The Theatreguide.London Review
Apollo Theatre Spring 2017
A wild (and Wilde) ride of wit and invention, Tom Stoppard's 1971 comedy here gets a revival (first seen at the Menier last autumn) that gets just about everything right and some things even better than the original production.
Puns and wordplay abound, literary allusions are sprinkled everywhere, reality and memory repeatedly clash, the general air is of general silliness, and in the midst of all that there is room for some serious and thought-provoking debate on the nature and purpose of Art.
Stoppard's premise is the very opposite of what Hollywood calls High Concept – that is, it takes some background explanation.
Stoppard discovered that James Joyce, Lenin and the dada artist Tristan Tzara were all in Zurich during World War I, along with a minor British consular official named Henry Carr, and that Carr and Joyce acted together in an expats' amateur production of The Importance Of Being Earnest.
From this, Stoppard pictures Carr fifty years later trying to write his memoirs, but getting it all fuddled up with things he's read since, things he wishes had happened, things he misremembers, and the plot of Earnest.
And so his Joyce is a riverdancing stage Irishman who speaks in limericks and who he keeps calling Doris or Janet. Tzara keeps morphing into Wilde's Jack/Earnest, and the women he can only remember as Cecily and Gwendolen sing their politely catty encounter to the signature tune of vaudeville comics Gallagher and Shean.
A conversation between Tzara and Joyce takes the shape of a chapter from Ulysses, and Lenin, who Carr never actually met, is represented by undigested chunks of history book text. Scenes repeatedly begin only to be aborted and started over until Carr the memoirist hits on a version he likes.
And all of it is filled with wordplay so that there is hardly a sentence in the entire script that does not contain a laugh-generating joke, pun, malapropism or double entendre.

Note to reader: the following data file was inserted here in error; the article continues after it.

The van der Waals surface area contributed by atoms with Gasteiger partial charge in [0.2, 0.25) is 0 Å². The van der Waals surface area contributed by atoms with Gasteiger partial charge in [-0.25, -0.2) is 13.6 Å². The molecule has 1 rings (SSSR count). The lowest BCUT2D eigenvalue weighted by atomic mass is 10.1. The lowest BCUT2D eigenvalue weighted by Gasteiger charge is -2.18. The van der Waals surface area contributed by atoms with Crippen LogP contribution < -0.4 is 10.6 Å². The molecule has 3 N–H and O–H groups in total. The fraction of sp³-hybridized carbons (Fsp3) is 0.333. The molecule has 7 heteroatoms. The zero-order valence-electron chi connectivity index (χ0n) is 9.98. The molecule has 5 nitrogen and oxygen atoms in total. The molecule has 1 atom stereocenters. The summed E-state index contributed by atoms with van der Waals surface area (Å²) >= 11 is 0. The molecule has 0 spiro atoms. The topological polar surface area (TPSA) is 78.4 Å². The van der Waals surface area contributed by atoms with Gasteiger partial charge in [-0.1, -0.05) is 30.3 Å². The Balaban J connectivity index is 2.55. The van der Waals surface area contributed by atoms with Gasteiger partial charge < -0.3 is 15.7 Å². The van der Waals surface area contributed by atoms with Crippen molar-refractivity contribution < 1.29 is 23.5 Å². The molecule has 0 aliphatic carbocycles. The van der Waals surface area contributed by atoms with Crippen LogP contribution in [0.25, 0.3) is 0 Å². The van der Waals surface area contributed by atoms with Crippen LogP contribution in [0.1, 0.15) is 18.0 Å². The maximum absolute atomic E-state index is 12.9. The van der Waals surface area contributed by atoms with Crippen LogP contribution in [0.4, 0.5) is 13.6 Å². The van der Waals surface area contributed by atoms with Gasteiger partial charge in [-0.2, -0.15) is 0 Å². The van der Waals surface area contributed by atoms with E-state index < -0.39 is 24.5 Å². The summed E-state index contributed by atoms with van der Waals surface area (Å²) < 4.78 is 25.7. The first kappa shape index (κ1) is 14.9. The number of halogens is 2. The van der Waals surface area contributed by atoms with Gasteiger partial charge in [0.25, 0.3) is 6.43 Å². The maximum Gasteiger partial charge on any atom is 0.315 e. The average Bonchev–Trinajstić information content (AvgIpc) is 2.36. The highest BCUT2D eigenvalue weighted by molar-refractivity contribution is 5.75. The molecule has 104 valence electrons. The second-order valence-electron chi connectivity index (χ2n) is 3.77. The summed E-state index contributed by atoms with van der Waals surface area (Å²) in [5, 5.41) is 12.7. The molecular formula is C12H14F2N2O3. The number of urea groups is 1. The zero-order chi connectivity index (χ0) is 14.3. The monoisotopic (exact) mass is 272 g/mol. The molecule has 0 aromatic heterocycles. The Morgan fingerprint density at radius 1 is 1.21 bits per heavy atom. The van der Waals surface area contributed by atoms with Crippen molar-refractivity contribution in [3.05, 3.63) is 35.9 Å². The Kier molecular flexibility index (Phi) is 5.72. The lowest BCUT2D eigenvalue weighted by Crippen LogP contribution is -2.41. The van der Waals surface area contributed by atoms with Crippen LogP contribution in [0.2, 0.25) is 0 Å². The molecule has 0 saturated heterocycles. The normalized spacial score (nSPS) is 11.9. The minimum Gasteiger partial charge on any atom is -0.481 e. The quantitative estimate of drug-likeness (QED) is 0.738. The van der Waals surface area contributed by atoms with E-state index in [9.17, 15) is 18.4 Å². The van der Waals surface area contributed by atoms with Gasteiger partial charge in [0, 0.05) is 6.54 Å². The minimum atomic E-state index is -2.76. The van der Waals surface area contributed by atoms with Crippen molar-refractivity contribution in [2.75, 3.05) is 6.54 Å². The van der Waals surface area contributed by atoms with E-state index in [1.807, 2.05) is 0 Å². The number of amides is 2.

Every once in a while the play does slow down just a bit, to allow the four men to argue in various pairings about Art and War and Life. And unexpectedly, because Stoppard has lulled us into expecting no more than surface wit, the debates are good, showing that a play that revels in its creativity is self-aware enough to consider the value and function of that inventiveness.
The effectiveness of those sequences of serious thought presented in comic ways is one of director Patrick Marber's major accomplishments in this thoroughly entertaining revival.
I've seen the play three times before, and honestly hadn't remembered any of the debates, so buried had they been in the play's verbal razzle-dazzle.
The young Stoppard was often criticised for being all cleverness and no content, and we must be grateful to Patrick Marber for reminding us that Travesties really is About Something.
(Marber and Stoppard have also finally solved one of the big problems in the original text. As I mentioned, all Carr can know of Lenin is what he read, and so the play's section devoted to the Russian was originally an extended textbook lecture.
It made the point, but was theatrically dead, dropping the energy level disastrously.
Almost immediately and over the years since Stoppard has repeatedly fiddled with that sequence, and he and director Marber have finally got it right, editing the lecture down, staging some of it in the cartoon style of the rest of the play, and punctuating it with interruptions from the other plot lines.)
Tom Hollander makes Carr amiably absent-minded even as a young man, though he lacks the presence needed to be the anchor and centre of the play.
Peter McDonald smoothly takes Joyce from caricature to eloquent debater, while Freddie Fox could afford to be even more clownish as Tzara.
Forbes Masson as Lenin, Sarah Quist as Mrs Lenin, Clare Foster and Amy Morgan as Cec and Gwen, and Tim Wallers as a phlegmatic valet straight out of Wilde all serve the play generously without being given much opportunity to shine individually.
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